Chicago is set to become the latest U.S. city to raise its minimum wage, as Mayor Rahm Emanuel fast-tracks a politically popular plan to reach $13 per hour amid his bid for a second term and criticism that he's out-of-touch with working people.
A Chicago City Council committee is scheduled to meet Monday afternoon to advance the plan, which is expected to get full council approval Tuesday.
The mayor moved the meeting up from Dec. 10 following concerns that the Illinois Legislature would bow to business groups and pass a measure this week that would prevent cities from setting their wage higher than the state. Chicago currently has the same minimum wage as the state, at $8.25 per hour. The General Assembly is considering raising Illinois' wage to $11 by 2017.
Emanuel, the hard-charging former White House chief of staff, is facing a challenge from progressive candidates who say he's been too cozy with business interests and hasn't spent as much time looking out for people struggling to make ends meet in the nation's third-largest city. His top rivals in the February election, Cook County Commissioner Jesus "Chuy" Garcia and Alderman Bob Fioretti, favor a $15 wage.
Chicago is the latest city to bypass a state legislature and seek action on the issue. Earlier this year, Seattle officials voted to phase in a $15-per-hour wage. Portland, Maine, and Louisville are considering increases.
Business groups and some Republicans argue that raising the minimum wage will lead to job losses. But the measures remain popular with voters. Oakland and San Francisco voters supported increases on Nov. 4, as did voters in all four states that had binding ballot measures: Alaska, Arkansas, South Dakota and Nebraska.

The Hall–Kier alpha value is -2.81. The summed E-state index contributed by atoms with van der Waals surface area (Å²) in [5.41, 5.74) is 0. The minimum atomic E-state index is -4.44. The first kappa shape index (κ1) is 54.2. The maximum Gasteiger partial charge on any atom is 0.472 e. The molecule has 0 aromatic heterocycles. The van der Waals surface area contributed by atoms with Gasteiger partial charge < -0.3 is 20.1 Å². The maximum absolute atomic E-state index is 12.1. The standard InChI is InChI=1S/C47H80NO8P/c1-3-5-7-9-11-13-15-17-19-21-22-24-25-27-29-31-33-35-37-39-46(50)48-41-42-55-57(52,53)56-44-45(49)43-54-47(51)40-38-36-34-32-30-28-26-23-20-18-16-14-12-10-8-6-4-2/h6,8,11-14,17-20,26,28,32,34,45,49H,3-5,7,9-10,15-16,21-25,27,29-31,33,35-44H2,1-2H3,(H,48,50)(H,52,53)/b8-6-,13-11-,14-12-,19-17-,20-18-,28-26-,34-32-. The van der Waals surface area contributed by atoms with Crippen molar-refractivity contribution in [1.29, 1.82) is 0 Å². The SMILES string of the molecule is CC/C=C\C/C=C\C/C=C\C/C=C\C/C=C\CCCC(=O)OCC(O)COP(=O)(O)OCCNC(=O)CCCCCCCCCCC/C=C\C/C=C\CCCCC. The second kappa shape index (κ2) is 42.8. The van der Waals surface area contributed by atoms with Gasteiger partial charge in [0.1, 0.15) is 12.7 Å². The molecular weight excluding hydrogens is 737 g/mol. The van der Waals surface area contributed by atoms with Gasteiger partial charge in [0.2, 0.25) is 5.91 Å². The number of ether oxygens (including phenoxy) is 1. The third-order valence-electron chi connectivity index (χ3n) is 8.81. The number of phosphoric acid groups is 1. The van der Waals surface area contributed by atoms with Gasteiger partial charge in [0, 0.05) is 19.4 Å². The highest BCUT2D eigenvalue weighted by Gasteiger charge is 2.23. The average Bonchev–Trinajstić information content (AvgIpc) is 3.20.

Emanuel settled on $13 per hour after a recommendation from a task force he created earlier this year, when there was still a chance a stronger progressive candidate would take him on.
He said he wanted to wait until after a Nov. 4 referendum on whether Illinois should raise its wage to $10, a measure widely considered a Democratic Party attempt to spur turnout during a tight gubernatorial election. In Chicago, roughly 87.8 percent of voters said yes.
Meanwhile, Emanuel followed President Barack Obama's example and signed an executive order in September that requires city contractors to pay workers $13 per hour.
"Throughout my life I have believed that if you work no child should be raised in poverty," Emanuel said then. "Work should pay. People need a pay raise."
Chicago's measure would increase the wage to $10 next year, then incrementally to $13 by 2019.